A few days later, the SpaceX Falcon Heavy missile will get out of Florida carrying a bread-sized satellite with nothing to feed it, but a huge polyester "sunblind".
For decades these were the dreams of scientists, but it has just become a reality. , but instead the absorption of the inertia of light energy packages known as photons ̵
But the very idea was much longer than that.
In the 1600s, Johannes Kepler talked about sailing between stars, "Bill Nay, chief executive of the Planetary Society, told AFP.
Kepler theorized that sailing and ships "can be adapted to the breeze of the sky" and "it turns out there really is." It's not just poetry, "said Naj, who is known in the US as" Science Guy " a show of children that brought him national fame in the 1990s and now hosts the Netflix program. Essentially, this is a large square of a very thin film (less than the width of human hair), which is also ultra-bright and reflective.
It has an area of 32 square meters and is produced by Mylar, a polyester brand that has been on the market since 1950.
As photons bounce off canvas, they transfer their inertia in the opposite direction of
bigger and brighter and smaller the mass of the spacecraft, the bigger the shot, "explains Naj.
The traction provided by these photons is small – but it is also unlimited. "Once in orbit, you will never run out of fuel," he said.
Japan's space agency launched a solar canal in 2010 called Icarus, but others failed to fully test the concept.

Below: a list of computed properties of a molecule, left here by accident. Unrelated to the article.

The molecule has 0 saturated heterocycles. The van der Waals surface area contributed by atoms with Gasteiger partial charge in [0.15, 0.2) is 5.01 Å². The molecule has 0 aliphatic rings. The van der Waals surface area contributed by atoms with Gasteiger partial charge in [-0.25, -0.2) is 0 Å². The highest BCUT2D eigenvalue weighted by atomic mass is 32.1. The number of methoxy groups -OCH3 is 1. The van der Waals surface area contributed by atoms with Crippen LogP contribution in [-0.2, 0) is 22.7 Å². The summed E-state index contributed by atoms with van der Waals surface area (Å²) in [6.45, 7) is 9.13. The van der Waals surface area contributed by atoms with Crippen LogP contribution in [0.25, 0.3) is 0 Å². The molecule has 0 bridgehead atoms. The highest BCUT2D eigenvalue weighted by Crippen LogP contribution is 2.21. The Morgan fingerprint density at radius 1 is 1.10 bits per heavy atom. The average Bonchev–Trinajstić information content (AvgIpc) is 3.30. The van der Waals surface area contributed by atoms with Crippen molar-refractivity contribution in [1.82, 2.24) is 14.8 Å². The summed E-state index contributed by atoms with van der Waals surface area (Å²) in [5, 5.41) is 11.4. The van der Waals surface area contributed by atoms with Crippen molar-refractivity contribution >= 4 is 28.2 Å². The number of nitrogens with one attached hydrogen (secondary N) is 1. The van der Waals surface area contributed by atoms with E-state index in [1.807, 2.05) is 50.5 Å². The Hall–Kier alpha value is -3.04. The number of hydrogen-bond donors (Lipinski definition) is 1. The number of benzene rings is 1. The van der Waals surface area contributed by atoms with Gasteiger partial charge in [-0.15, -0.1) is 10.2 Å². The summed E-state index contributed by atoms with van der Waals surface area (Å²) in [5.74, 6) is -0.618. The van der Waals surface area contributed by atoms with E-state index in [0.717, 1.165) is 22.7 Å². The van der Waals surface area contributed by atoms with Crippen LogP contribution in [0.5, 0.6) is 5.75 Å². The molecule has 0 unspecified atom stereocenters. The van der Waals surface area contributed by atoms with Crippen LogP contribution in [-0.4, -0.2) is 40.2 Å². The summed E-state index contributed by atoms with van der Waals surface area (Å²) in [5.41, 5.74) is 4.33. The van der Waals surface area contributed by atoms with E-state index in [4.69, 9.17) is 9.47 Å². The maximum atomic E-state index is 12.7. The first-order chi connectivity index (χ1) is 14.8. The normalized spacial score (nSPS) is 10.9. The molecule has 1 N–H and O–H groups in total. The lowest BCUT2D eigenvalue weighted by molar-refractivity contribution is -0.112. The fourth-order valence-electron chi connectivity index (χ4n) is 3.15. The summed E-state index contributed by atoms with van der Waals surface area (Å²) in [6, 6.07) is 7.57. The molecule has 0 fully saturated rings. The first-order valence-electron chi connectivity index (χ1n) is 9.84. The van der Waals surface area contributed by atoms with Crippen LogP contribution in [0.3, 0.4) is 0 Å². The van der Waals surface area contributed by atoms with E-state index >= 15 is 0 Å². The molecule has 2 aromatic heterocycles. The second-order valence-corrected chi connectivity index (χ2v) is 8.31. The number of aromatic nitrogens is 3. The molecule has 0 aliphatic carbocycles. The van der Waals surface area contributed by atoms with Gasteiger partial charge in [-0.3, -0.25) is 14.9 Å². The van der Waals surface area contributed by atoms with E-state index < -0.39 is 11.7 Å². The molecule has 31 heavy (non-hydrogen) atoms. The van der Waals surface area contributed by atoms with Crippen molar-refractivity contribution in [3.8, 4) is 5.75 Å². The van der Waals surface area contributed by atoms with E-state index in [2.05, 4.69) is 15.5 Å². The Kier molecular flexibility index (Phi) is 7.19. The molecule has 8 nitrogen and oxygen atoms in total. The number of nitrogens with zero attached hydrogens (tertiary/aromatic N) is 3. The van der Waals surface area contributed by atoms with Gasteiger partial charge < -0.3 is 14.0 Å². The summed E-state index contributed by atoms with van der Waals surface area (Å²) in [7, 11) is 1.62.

] "This is a romantic idea whose time has finally come," Nay said. "We hope this technology will get infected."
LightSail 2 costs $ 7 million, which is a relative shortage in the space mission. It is planned to remain in orbit for one year and represents a more definitive proof of the concept.
"We want to democratize space exploration," enthused Most, which invited universities and businesses to start working on technology. Solar arrays, then unfold the four triangular parts of his canvas, which together form a giant square.
For this demonstration, solar panels will provide energy for other satellite functions such as photography and terrestrial communications.
The Earth will begin to increase its altitude due to the pressure of solar radiation on canvas.
So, what do we see in the technology that is being used in the near future? exploration of the cosmos. Although it starts much slower than a fuel-powered spacecraft, it will continue to accelerate constantly through space, ultimately achieving breathtaking speeds.
Another application will be in maintaining a probe at a stationary point in the space that will require corrections. to be done infinitely. For example, a telescope that looks at asteroids near Earth or a satellite that has to be fixed in a fixed orbit above the North Pole.
"You will need a huge amount of rocket fuel to maintain steady, it's simply not practical," Nye said.
Photons, on the other hand, are unlimited.
As a bonus, the scientist said, "You can see it from the ground, with the naked eye.
LightSail 2 will be released next month on SpaceX Falcon Heavy
© 2019 AFP
Flying In The Stars: How Photons Can Revolutionize the Space Flight (2019, June 20)
drawn up on 20 June 2019
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